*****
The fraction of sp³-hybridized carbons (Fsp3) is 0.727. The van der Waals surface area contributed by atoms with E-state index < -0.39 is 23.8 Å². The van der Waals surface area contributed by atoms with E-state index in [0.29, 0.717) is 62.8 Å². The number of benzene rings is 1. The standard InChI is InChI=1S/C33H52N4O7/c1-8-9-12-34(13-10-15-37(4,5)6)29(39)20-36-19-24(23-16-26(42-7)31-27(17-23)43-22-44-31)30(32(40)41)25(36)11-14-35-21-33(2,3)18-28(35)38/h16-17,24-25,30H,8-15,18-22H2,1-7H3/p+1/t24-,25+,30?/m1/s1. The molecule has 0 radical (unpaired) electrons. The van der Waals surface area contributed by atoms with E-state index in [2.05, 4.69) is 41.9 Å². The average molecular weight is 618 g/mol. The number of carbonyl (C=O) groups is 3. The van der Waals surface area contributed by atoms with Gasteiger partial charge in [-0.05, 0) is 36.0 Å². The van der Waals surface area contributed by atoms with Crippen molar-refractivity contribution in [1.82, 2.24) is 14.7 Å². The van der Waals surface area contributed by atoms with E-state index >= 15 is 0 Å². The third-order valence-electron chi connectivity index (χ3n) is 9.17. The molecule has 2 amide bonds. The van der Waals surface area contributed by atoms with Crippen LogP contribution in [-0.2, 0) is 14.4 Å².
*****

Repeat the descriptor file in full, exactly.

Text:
The fraction of sp³-hybridized carbons (Fsp3) is 0.727. The van der Waals surface area contributed by atoms with E-state index < -0.39 is 23.8 Å². The van der Waals surface area contributed by atoms with E-state index in [0.29, 0.717) is 62.8 Å². The number of benzene rings is 1. The standard InChI is InChI=1S/C33H52N4O7/c1-8-9-12-34(13-10-15-37(4,5)6)29(39)20-36-19-24(23-16-26(42-7)31-27(17-23)43-22-44-31)30(32(40)41)25(36)11-14-35-21-33(2,3)18-28(35)38/h16-17,24-25,30H,8-15,18-22H2,1-7H3/p+1/t24-,25+,30?/m1/s1. The molecule has 0 radical (unpaired) electrons. The van der Waals surface area contributed by atoms with E-state index in [2.05, 4.69) is 41.9 Å². The average molecular weight is 618 g/mol. The number of carbonyl (C=O) groups is 3. The van der Waals surface area contributed by atoms with Gasteiger partial charge in [-0.05, 0) is 36.0 Å². The van der Waals surface area contributed by atoms with Crippen molar-refractivity contribution in [1.82, 2.24) is 14.7 Å². The van der Waals surface area contributed by atoms with E-state index >= 15 is 0 Å². The third-order valence-electron chi connectivity index (χ3n) is 9.17. The molecule has 2 amide bonds. The van der Waals surface area contributed by atoms with Crippen LogP contribution in [-0.2, 0) is 14.4 Å².